Association of dengue virus-specific polyfunctional T-cell responses with clinical disease severity in acute dengue infection.
Wijeratne DT., Fernando S., Gomes L., Jeewandara C., Jayarathna G., Perera Y., Wickramanayake S., Wijewickrama A., Ogg GS., Malavige GN.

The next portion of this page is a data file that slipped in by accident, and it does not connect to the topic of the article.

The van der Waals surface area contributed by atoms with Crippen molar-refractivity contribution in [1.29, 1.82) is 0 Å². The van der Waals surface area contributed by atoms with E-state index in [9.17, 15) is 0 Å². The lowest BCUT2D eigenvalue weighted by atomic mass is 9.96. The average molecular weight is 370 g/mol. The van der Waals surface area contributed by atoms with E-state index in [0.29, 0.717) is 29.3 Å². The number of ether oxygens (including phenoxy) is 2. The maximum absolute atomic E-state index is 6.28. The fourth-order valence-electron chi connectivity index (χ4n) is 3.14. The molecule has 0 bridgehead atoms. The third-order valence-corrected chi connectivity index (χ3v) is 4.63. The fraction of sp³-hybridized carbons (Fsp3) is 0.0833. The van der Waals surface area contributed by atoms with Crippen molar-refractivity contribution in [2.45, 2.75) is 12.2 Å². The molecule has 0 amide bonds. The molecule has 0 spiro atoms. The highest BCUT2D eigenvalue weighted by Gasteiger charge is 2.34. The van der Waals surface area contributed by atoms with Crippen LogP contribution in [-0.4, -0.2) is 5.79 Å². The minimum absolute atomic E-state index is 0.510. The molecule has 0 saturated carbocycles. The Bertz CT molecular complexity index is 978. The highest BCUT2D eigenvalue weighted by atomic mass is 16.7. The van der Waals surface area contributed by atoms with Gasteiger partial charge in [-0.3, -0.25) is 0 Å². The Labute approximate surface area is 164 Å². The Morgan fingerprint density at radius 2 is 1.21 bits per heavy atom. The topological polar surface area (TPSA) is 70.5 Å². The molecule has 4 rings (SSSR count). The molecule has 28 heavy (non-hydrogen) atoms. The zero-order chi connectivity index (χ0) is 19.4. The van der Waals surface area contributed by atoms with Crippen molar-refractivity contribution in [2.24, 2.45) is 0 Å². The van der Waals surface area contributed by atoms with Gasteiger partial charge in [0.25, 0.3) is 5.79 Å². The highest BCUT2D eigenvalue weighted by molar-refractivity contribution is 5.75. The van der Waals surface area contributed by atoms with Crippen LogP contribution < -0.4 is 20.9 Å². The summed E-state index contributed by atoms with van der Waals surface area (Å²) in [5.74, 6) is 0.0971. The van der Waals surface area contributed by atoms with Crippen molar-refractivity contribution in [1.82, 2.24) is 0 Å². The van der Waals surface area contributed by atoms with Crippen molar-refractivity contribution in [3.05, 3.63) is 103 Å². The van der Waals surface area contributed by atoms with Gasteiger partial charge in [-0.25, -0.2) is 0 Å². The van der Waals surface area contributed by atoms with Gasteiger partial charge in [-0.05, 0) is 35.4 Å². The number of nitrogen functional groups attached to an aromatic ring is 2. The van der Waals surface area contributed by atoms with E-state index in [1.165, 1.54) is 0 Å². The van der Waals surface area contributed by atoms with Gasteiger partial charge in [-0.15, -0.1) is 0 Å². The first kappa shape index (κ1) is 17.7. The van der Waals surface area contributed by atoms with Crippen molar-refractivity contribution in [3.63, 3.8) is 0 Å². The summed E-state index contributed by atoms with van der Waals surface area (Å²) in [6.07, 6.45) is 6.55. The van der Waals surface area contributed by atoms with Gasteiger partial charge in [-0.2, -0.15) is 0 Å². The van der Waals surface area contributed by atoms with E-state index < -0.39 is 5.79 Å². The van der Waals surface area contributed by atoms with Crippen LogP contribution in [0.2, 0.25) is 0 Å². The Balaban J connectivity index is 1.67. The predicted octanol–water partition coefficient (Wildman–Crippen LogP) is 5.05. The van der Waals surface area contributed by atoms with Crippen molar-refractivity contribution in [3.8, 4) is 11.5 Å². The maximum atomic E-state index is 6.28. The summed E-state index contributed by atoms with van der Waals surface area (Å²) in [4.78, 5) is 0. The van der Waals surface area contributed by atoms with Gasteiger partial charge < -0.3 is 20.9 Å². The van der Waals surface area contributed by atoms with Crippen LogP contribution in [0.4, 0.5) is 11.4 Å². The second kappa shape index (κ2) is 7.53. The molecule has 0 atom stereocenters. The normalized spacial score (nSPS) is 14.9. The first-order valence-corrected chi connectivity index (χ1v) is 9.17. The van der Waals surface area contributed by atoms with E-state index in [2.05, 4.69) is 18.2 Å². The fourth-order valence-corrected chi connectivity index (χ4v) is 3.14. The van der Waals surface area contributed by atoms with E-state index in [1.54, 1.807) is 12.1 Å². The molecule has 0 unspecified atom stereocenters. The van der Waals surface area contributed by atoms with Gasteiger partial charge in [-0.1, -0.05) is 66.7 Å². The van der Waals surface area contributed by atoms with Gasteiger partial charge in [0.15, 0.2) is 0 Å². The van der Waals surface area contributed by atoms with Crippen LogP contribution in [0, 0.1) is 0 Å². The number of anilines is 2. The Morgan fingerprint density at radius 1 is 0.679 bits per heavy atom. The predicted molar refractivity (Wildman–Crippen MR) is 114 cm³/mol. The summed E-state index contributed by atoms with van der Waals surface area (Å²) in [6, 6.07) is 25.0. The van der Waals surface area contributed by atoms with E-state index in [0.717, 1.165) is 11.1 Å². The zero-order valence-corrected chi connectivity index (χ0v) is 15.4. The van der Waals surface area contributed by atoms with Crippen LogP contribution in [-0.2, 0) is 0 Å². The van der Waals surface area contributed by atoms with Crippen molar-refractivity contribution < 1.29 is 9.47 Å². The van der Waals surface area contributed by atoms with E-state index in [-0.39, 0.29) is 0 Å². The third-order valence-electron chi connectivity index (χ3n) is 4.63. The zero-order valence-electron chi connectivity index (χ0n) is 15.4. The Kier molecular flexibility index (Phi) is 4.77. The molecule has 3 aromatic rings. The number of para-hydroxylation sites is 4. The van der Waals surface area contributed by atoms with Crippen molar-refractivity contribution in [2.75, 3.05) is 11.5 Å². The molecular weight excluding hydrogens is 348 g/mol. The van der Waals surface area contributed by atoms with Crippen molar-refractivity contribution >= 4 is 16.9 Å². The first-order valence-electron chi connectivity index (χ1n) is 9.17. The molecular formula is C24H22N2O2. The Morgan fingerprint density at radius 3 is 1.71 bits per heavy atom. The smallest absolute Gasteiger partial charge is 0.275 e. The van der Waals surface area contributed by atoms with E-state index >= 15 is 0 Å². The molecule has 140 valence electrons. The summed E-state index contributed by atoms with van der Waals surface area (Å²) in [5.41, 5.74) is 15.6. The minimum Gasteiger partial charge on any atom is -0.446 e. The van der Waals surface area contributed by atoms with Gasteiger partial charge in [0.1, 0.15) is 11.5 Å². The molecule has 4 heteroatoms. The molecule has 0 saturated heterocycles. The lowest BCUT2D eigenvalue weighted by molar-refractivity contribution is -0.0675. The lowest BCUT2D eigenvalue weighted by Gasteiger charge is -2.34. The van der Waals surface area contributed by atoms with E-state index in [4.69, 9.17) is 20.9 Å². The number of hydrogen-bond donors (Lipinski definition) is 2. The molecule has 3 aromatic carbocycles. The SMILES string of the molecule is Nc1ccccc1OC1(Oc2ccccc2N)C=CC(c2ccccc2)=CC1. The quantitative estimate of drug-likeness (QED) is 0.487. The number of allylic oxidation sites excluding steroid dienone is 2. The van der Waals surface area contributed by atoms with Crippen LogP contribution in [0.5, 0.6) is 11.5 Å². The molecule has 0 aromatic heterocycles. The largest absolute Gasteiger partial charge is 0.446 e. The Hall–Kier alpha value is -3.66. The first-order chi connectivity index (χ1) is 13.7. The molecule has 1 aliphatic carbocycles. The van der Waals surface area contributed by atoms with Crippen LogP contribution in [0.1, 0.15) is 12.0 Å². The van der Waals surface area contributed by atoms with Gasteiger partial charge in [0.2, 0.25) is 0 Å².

INTRODUCTION:Although the role of dengue virus (DENV)-specific T cells in the pathogenesis of acute dengue infection is emerging, the functionality of virus-specific T cells associated with milder clinical disease has not been well studied. We sought to investigate how the functionality of DENV-NS3 and DENV-NS5 protein-specific T cells differ in patients with dengue fever (DF) and dengue hemorrhagic fever (DHF). METHODS:Using intracellular cytokine assays, we assessed the production of interferon γ (IFNγ), tumor necrosis factor-α (TNF-α), macrophage inflammatory protein-1β (MIP-1β), and CD107a expression in adult patients with acute DF (n = 21) and DHF (n = 22). RESULTS:Quadruple cytokine-producing, polyfunctional DENV-NS3- and DENV-NS5-specific T cells were more frequent in those with DF when compared to those with DHF. While DENV-NS3- and DENV-NS5-specific T cells in patients with DF expressed IFNγ > TNF-α > MIP-β > CD107a, T cells of those with DHF predominantly expressed CD107a > MIP-1β > IFNγ > TNF-α. Overall production of IFNγ or TNF-α by DENV-NS3- and DENV-NS5-specific T cells was significantly higher in patients with DF. The majority of NS3-specific T cells in patients with DF (78.6%) and DHF (68.9%) were single-cytokine producers; 76.6% of DENV-NS5-specific T cells in those with DF and 77.1% of those with DHF, produced only a single cytokine. However, no significant association was found with polyfunctional T-cell responses and the degree of viraemia. CONCLUSIONS:Our results suggest that the functional phenotype of DENV-specific T cells are likely to associate with clinical disease severity.